Growing More with Less: Ag Innovation by Monsanto

(3BL Media/Justmeans) - Ica is a large desert region on the coast of Peru. Called by Peruvians the “Land of the Sun,” its many days of sunshine allow crops to be grown year round, among them cotton, grapes, asparagus, olives, and other produce.

Partly due to its agricultural productivity, about 25 percent of all Peruvians live and work in the area. There’s just one big problem: there’s hardly any rainfall, about three millimeters a year. Water for agricultural (and living) use relies on an underground aquifer fed by glacial melt water, and the amount of water used for irrigation is outracing the replenishment of that source—the aquifer is drying up. The situation is so serious that there’s a ban on the drilling of new wells.

Ica is also home to a Monsanto vegetable manufacturing site, the Ica Home Farm. That facility produces more than half of the total of melon seeds grown globally, and is one of the company’s largest tomato seed production sites. As the Ica Monsanto team became aware of the increasingly serious water supply challenges in Ica, they began to focus on new ways to use the limited water more efficiently.

“We have the water we have,” said Isabella Gazzo, Monsanto Peru production researcher. “So we have to become better about how much water we use.”

Step one was to figure out a better measure of water use than the crude one of simply adding up the amount of water used per year.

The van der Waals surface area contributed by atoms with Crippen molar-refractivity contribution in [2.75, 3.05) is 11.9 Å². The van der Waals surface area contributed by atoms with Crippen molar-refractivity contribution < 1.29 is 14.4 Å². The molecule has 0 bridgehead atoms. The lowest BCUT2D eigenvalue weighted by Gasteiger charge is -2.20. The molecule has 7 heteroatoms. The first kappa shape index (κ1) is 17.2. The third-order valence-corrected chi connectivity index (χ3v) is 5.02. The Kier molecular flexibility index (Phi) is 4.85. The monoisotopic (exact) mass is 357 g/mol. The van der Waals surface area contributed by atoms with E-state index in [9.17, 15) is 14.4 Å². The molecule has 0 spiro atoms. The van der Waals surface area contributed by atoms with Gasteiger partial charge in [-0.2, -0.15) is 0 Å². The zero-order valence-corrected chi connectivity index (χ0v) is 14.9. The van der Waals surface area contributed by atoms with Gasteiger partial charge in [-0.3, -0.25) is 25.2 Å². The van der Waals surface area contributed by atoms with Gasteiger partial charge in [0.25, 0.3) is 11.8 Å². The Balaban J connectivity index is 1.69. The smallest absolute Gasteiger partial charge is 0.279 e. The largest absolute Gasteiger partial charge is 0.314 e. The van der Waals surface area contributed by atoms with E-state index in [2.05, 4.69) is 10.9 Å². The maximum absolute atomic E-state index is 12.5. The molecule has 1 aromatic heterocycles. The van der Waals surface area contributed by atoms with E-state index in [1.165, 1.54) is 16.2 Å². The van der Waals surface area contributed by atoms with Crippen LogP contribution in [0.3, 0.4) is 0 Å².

“Before, we were just tracking the amount of water we were using per year, but it wasn’t a very accurate tracking tool,” said Gazzo.

The solution turned out to be creating an index of cubic meters of water used per kilo of seed produced. With this new, detailed baseline, the team focused on reducing usage while increasing productivity.

Changes were made in seed production processes, such as installing moisture sensors in tomato and cauliflower fields to limit irrigation, moving melon production inside net houses to reduce evaporation, and implementing new conduction and pruning systems.

The result was that the facility was able to increase seed production yields within smaller crop areas that also required less water for irrigation. These efforts resulted in a total water savings of 17 million gallons in its first year (FY 2013).

“Now we can continue producing seeds, but with less water,” said Gazzo. “And that water saved can be used by people living in Ica.”

What’s the next step? The Monsanto Peru team is switching from soil, which is very sandy in Ica and therefore requires more irrigation, to substrate production: the growing of plants in containers with peat moss.

“This has the potential to save 30-40 percent more water,” said Gazzo.

The transition to substrate will take three years, but it is estimated that another nine million gallons of water per year can be saved once the project is fully operational. When added to the current annual savings of 17 million gallons, the facility will be conserving enough water to allow the aquifer to replenish—ensuring that the agricultural economy of Ica will continue to grow and support the local communities.